Ultimately all sickness stems from karma (which refers to both actions and their effects).
What we term “karmically caused illness” differs from ordinary illness, however, in that it does not respond to treatment, or if it does, a new disease soon replaces it.
Medicines that work for others prove ineffective, and one affliction after another undermines one’s well-being.
If one seeks spiritual guidance because the doctors have failed, a lama might suggest doing purification practice or saving the lives of others (bait worms or shrimp, for example). After some practice, one might finally find the right medical treatment, or the illness might simply abate with no other treatment.
With very stubborn illnesses or in terminal cases, purification practice offers reassurance that in future lifetimes one will not confront the results of that same karma.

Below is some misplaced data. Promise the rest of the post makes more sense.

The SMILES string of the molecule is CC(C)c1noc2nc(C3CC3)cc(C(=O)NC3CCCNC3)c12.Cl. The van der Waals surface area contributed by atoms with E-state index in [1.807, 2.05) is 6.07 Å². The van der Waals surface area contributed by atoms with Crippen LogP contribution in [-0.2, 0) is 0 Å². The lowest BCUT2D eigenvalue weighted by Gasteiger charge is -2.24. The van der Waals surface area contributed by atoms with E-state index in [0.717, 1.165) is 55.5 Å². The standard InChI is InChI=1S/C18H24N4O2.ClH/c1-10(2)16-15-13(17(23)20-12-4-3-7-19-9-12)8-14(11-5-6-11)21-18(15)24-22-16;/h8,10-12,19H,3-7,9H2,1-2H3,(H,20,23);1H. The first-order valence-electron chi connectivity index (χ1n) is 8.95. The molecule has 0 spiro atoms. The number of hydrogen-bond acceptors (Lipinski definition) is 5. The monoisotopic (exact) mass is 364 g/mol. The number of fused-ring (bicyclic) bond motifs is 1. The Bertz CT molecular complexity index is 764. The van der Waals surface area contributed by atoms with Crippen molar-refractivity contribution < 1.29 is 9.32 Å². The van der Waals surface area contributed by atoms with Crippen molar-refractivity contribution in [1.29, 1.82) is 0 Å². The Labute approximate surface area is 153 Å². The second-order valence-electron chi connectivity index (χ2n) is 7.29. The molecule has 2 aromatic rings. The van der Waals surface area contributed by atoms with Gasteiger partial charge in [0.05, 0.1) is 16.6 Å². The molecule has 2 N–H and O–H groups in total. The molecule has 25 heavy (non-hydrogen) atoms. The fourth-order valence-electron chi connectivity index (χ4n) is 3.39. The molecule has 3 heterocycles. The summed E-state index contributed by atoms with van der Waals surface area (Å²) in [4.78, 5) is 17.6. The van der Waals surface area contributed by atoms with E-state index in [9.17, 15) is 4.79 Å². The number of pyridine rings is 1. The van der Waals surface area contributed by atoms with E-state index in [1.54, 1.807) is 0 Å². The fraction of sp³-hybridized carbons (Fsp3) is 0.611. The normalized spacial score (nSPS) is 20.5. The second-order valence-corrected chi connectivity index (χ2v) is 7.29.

Some years ago, a woman in Switzerland opened her private interview with Chagdud Rinpoche by stating, “I have cancer. Two operations have failed to cure it, and now I am going to die.” She said this with no emotion whatsoever and Rinpoche did not contradict her.
He only suggested that purifying karma would benefit her preparations for death. She accepted this, so he gave her a Red Tara practice, and a generous Swiss student offered her a place to do retreat for a month or two.
Rinpoche never saw her again, but later learned that she did indeed do a very diligent retreat, that all of her symptoms disappeared and she lived on for years.
In delineating what to abandon and what to accept, Buddhist doctrine categorizes karma into the ten non-virtues and ten virtues.
Source: Tromge, Jane. Ngondro Commentary: Instructions for the Concise Preliminary Practices of the New Treasure of Dudjom. Compiled from the teachings of H.E. Chagdud Tulku Rinpoche by Jane Tromge. Junction City, CA: Padma Publishing, 1995.